Marine Corps First Sgt. Kenneth “Pony” Monell was my mentor. Marine Pfc. Mark Garcia was my friend in Vietnam. Navy Lt. George Griggs was my father and a PT boat skipper in the Pacific Theater during World War II. Many more heroes stand tall alongside them in my heart.
Pony Monell – one outstanding Marine – died a few years ago in Switzerland, where he had settled down during retirement. He was my company gunnery sergeant and first sergeant and my reconnaissance team leader in Vietnam. Most of my combat skills came from Pony’s teaching. I’m walking around today because Pony took care of his troops. The best recon Marine I ever knew could be strict, but he was always fair. And whether kicking me in the can in Vietnam or calling me on the phone from Switzerland some 40 years later, Pony always showed he cared. The man was my hero.
Mark Garcia was special. The young Marine was a gifted artist and a trusted friend. A wall in our home is graced by a wonderful, framed pencil sketch of me, drawn by Mark in Vietnam.
I remember when Mark started walking point on patrol. He was a Filipino American, and he figured that if we stumbled head-on into some bad guys – Viet Cong or North Vietnamese Army soldiers – they might be too lax for a moment too long when they saw our young Asian. Sure enough, we walked into an enemy patrol, and their point man hesitated too long, allowing Mark to get the drop on him. After a brief firefight, the Viet Cong troops broke away and escaped into the mountain forest.
We all felt pretty gung-ho that day in the Annamite Mountains. Unfortunately, a few months later in those same highlands, after he moved to another recon team in our company, my friend fell to friendly fire. A 2.75-inch rocket from a Huey gunship killed our fellow gyrene, our hero.
George Griggs was my pop and an excellent role model. He was an attorney at law, known throughout southwestern Illinois for his honesty and integrity. A humble man, he always said he was just a country lawyer.
During World War II, my father’s PT boat squadron operated out of New Guinea and the Philippines. His South Pacific experience was that of tranquil, scenic patrols interrupted by combat. He seldom talked about his battles, but when I was a kid, I managed to drag a few war stories out of the old man.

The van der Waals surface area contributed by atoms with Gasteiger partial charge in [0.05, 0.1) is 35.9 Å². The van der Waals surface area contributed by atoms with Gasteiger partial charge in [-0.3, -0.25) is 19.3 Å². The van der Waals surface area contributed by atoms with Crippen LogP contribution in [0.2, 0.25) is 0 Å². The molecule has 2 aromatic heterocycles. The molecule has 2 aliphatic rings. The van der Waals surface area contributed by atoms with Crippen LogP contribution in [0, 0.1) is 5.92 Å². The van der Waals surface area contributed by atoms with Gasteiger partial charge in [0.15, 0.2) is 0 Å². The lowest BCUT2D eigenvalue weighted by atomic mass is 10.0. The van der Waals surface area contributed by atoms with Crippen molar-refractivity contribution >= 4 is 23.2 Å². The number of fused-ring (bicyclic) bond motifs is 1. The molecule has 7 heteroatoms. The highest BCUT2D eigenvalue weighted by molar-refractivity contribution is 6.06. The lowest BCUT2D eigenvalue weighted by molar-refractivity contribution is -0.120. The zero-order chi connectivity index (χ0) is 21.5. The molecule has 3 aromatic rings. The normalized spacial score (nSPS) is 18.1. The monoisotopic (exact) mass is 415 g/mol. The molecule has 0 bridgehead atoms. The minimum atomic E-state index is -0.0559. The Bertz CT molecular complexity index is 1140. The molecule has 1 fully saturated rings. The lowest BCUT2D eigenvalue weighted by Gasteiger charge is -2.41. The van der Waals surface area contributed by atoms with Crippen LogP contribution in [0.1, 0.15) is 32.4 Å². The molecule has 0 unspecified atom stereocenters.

In between the telling of those few thrilling tales, George Griggs taught me how to find morel mushrooms in the forest, how to tune a Triumph motorcycle in our garage and how to place honesty and honor foremost in life. When my dad died of a heart attack, I was devastated. He was more than just a country lawyer. He was my hero.
Many of my heroes died on Sunday, Oct. 23, 1983, when we lost 241 men in Beirut, Lebanon. Mostly Marines, along with some sailors and a few soldiers, they had been tasked with an impossible mission – to serve as peacekeepers in a city nearly destroyed, torn by strife, fought over by many forces and factions: the Israelis, Syrians, Maronite Christians, Shiite Muslims, Sunni Muslims, and the Druze, an offshoot Muslim sect. And Hezbollah, or the Party of God.
The 24th Marine Amphibious Unit made up most of the Multinational Peacekeeping Force in Beirut, accompanied by British, Italian and French troops. Battalion Landing Team 1/8 – consisting of 1st Battalion, 8thMarines and its support units – was the fighting nucleus of the amphibious unit. The battalion landing team headquarters element took up housekeeping in a large building that provided many offices and the
sleeping quarters for cooks, clerks and numerous support troops, such as recon Marines and TOW missile specialists. The recon and TOW troops conducted most of the mobile patrols, and I felt safe when on the streets of Beirut with them. I felt secure, too, with the infantry Marines on foot patrols. At the BLT headquarters, I enjoyed good chow thanks to the cooks, bakers and mess-hall Marines. I got to know many of the troops of the 24th
Marine Amphibious Unit by name, and I cherish the times I shared with them before I left at the end of the summer to return to my cushy job in Los Angeles.
Fifty-five days after my departure from Beirut, a young Lebanese man, trained and directed by Hezbollah, drove a Mercedes truck full of explosives into 1/8’s headquarters and barracks building. The tremendous force of the explosion destroyed the structure and 241 lives. The Marines and their fellow servicemen who were attacked at 6 a.m. that morning in Beirut were massacred in their sleep. They were dedicated to their service and their country, and they were my heroes.
I’ll remember all my heroes on Memorial Day. Don’t forget to remember yours.